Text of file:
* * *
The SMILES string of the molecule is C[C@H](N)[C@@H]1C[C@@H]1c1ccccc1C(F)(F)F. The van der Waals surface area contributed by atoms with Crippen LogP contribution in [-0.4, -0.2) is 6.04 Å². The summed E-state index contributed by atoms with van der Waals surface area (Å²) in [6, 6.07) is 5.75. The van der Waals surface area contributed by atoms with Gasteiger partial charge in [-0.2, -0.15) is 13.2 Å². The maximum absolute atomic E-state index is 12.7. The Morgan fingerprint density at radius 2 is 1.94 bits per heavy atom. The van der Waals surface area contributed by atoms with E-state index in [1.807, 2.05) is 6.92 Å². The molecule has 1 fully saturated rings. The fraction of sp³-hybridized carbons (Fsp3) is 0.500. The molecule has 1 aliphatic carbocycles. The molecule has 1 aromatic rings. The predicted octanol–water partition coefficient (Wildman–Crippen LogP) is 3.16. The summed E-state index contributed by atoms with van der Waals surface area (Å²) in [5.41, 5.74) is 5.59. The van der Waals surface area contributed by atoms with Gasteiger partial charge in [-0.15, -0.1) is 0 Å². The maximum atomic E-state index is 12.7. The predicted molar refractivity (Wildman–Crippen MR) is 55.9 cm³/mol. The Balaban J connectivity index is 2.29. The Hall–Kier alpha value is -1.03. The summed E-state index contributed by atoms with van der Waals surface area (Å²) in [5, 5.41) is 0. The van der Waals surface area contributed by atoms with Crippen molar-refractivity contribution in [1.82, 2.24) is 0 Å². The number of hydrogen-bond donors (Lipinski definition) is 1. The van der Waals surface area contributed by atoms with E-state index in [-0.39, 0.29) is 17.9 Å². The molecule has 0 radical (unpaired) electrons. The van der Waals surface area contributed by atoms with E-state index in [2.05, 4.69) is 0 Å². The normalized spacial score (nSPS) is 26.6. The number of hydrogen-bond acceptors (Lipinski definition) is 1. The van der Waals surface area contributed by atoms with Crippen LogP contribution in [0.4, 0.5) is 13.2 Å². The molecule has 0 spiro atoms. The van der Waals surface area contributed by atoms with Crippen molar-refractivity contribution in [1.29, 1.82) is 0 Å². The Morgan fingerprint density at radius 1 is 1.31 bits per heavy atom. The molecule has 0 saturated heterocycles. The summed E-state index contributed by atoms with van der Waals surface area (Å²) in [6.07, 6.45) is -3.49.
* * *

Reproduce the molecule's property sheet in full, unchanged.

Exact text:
The SMILES string of the molecule is C[C@H](N)[C@@H]1C[C@@H]1c1ccccc1C(F)(F)F. The van der Waals surface area contributed by atoms with Crippen LogP contribution in [-0.4, -0.2) is 6.04 Å². The summed E-state index contributed by atoms with van der Waals surface area (Å²) in [6, 6.07) is 5.75. The van der Waals surface area contributed by atoms with Gasteiger partial charge in [-0.2, -0.15) is 13.2 Å². The maximum absolute atomic E-state index is 12.7. The Morgan fingerprint density at radius 2 is 1.94 bits per heavy atom. The van der Waals surface area contributed by atoms with E-state index in [1.807, 2.05) is 6.92 Å². The molecule has 1 fully saturated rings. The fraction of sp³-hybridized carbons (Fsp3) is 0.500. The molecule has 1 aliphatic carbocycles. The molecule has 1 aromatic rings. The predicted octanol–water partition coefficient (Wildman–Crippen LogP) is 3.16. The summed E-state index contributed by atoms with van der Waals surface area (Å²) in [5.41, 5.74) is 5.59. The van der Waals surface area contributed by atoms with Gasteiger partial charge in [-0.15, -0.1) is 0 Å². The maximum atomic E-state index is 12.7. The predicted molar refractivity (Wildman–Crippen MR) is 55.9 cm³/mol. The Balaban J connectivity index is 2.29. The Hall–Kier alpha value is -1.03. The summed E-state index contributed by atoms with van der Waals surface area (Å²) in [5, 5.41) is 0. The van der Waals surface area contributed by atoms with Crippen molar-refractivity contribution in [1.82, 2.24) is 0 Å². The number of hydrogen-bond donors (Lipinski definition) is 1. The van der Waals surface area contributed by atoms with E-state index in [-0.39, 0.29) is 17.9 Å². The molecule has 0 radical (unpaired) electrons. The van der Waals surface area contributed by atoms with E-state index in [2.05, 4.69) is 0 Å². The normalized spacial score (nSPS) is 26.6. The number of hydrogen-bond acceptors (Lipinski definition) is 1. The van der Waals surface area contributed by atoms with Crippen LogP contribution in [0.4, 0.5) is 13.2 Å². The molecule has 0 spiro atoms. The van der Waals surface area contributed by atoms with Crippen molar-refractivity contribution in [1.29, 1.82) is 0 Å². The Morgan fingerprint density at radius 1 is 1.31 bits per heavy atom. The molecule has 0 saturated heterocycles. The summed E-state index contributed by atoms with van der Waals surface area (Å²) in [6.07, 6.45) is -3.49.